The ability to make precise changes to chromosomal DNA has been a long sought goal for geneticists. Targeted genome modification has a variety of applications - ranging from correcting genetic defects in human cells to creating novel, agronomically important traits in crops. The ability to make such targeted DNA modifications has been enabled by nucleases that bind to specific sequences within a gene and create double-strand breaks. Through the action of cellular repair pathways, these targeted breaks lead to localized mutagenesis via non-homologous end joining and to gene editing or insertion via homologous recombination. A primary focus in the field of genome engineering has been to develop tools and techniques that allow precise manipulation of the DNA of various organisms. Zinc finger nucleases and meganucleases are well established as DNA targeting reagents; however, both have limitations in terms of the ease in which they can be engineered to recognize new target sites and their targeting range.
Several years ago, a novel class of DNA binding domain known as Transcriptional Activator-like (TAL) effectors was described. TAL effectors proteins bind to specific sequences in plant genomes and turn on plant genes that promote bacterial infection. DNA target specificity of TAL effectors is conferred by a central array of typically 14-24 repeats, with each repeat recognizing one DNA nucleotide. The one-to-one correspondence of a TAL repeat to a single DNA base constitutes a simple code that can be used to design a TAL effector to target almost any sequence in a given genome.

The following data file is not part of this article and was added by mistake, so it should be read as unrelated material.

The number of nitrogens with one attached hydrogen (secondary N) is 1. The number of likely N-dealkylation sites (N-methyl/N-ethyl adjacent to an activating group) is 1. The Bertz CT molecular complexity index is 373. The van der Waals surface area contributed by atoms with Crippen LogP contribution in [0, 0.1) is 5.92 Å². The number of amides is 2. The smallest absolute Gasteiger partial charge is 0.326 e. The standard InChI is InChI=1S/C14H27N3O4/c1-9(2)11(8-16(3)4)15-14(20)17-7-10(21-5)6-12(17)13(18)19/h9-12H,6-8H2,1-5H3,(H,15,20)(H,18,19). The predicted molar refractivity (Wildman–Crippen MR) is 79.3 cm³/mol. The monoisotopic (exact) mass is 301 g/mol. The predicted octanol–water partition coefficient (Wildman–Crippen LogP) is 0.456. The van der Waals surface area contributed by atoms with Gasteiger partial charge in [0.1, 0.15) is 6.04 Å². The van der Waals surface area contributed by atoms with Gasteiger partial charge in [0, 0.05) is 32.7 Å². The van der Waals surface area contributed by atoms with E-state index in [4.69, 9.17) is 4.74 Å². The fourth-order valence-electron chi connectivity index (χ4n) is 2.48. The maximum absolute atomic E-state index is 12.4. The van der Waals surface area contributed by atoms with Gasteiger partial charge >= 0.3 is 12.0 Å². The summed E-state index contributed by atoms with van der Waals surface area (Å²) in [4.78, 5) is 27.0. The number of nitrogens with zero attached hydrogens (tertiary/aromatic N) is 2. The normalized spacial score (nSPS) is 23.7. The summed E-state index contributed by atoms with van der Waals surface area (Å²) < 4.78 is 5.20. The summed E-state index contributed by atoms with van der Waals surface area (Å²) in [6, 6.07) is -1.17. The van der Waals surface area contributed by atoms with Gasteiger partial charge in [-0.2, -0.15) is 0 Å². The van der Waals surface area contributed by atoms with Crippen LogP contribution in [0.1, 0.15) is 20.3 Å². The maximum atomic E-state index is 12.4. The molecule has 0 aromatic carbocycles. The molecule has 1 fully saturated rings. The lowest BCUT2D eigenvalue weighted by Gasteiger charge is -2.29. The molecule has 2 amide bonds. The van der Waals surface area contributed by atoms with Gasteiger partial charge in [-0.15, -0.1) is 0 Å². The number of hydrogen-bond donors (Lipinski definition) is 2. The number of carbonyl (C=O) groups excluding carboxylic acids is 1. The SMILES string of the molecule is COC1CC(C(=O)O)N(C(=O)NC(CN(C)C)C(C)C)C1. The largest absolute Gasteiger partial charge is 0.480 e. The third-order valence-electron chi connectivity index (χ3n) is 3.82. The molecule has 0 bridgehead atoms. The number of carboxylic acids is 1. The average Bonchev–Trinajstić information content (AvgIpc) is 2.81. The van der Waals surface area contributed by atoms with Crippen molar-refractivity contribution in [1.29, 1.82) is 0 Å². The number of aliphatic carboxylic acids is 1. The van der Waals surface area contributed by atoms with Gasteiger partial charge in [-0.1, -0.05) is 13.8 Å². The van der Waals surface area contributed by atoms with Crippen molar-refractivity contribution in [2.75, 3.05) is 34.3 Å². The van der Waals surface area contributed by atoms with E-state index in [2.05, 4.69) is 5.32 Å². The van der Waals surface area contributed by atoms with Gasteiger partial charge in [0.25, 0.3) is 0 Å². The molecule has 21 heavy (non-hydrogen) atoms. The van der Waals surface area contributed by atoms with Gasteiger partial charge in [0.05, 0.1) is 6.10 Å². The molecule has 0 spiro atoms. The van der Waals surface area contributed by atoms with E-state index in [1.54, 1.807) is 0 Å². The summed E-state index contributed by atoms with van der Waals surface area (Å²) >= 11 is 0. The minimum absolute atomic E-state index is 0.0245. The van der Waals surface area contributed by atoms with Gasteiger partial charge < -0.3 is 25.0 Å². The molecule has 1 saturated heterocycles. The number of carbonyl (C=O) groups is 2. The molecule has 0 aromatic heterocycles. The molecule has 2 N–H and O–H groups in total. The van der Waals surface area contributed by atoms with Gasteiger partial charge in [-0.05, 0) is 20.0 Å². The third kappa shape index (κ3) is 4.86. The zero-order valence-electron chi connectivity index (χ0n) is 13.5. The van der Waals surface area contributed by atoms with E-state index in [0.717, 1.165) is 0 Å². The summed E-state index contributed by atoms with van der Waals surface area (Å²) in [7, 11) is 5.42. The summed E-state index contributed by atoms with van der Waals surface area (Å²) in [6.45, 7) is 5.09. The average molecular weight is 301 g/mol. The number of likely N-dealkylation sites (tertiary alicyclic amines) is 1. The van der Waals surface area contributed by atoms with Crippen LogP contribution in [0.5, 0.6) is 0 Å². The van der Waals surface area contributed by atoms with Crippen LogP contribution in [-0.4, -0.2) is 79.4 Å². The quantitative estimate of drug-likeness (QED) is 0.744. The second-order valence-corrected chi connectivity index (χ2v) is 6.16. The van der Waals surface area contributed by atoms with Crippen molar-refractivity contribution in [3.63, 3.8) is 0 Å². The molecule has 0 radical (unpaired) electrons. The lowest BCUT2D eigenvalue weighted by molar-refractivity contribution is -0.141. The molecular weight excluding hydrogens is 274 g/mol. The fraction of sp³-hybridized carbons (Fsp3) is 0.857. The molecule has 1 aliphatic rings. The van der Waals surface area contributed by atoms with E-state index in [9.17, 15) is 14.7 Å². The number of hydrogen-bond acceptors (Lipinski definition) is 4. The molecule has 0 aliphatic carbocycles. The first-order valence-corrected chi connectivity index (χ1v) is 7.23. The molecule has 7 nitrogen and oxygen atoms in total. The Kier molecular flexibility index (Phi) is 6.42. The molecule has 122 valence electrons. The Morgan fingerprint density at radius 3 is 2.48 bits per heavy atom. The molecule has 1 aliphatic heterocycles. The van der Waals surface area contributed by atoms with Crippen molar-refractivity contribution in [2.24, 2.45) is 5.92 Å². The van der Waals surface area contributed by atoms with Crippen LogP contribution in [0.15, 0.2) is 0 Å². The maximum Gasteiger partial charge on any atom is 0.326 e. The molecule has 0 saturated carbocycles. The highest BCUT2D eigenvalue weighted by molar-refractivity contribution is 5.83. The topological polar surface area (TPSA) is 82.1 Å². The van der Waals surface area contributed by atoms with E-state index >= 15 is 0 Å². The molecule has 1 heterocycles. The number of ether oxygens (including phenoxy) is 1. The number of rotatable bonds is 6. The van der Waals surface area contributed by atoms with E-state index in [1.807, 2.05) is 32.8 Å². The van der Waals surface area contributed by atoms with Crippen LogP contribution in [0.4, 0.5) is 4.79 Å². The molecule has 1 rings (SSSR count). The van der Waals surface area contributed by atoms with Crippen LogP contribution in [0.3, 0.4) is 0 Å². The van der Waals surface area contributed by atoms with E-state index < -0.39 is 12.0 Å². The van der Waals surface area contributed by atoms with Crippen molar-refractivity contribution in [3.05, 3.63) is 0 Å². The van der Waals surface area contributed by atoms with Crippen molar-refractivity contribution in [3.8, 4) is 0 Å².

Studies in this dissertation were directed at developing, engineering and applying a novel tool for genetic manipulation, called TAL effector Nucleases, or TALENs. The first efforts of this work demonstrate that fusions of TAL effector proteins to a non-specific nuclease created a targeted DNA break, the repair of which can resulted in site-specific modification of the target sequence. To advance TALEN technology and extend it to target novel DNA targets, we developed a method for rapid construction of engineered TALENs. Using our Golden Gate system, custom TALENs for target sites in essentially any gene of interest can be constructed in 5 days. Finally, We used this method to engineer TALENs targeting genes in Nicotiana tabacum (tobacco) and Arabidopsis thaliana and tested their ability to create mutations at endogenous loci in both protoplasts and whole plants. Our results indicate that TALENs indeed cleave their intended targets in plant protoplasts of Arabidopsis, and these mutations are heritable. Studies conducted in this dissertation were the first to develop the TALENs, a tool that promises to facilitate the manipulation of natural genomic loci in organisms to a much greater degree than previous targeting reagents.
University of Minnesota Ph.D. dissertation. September 2013. Major: Molecular, Cellular, Developmental Biology and Genetics. Advisor: Daniel F. Voytas. 1 computer file (PDF); xv, 227 pages, appendices A-B.
Christian, Michelle L..
The development, engineering and application of TAL effector nucleases for targeted genome modification.
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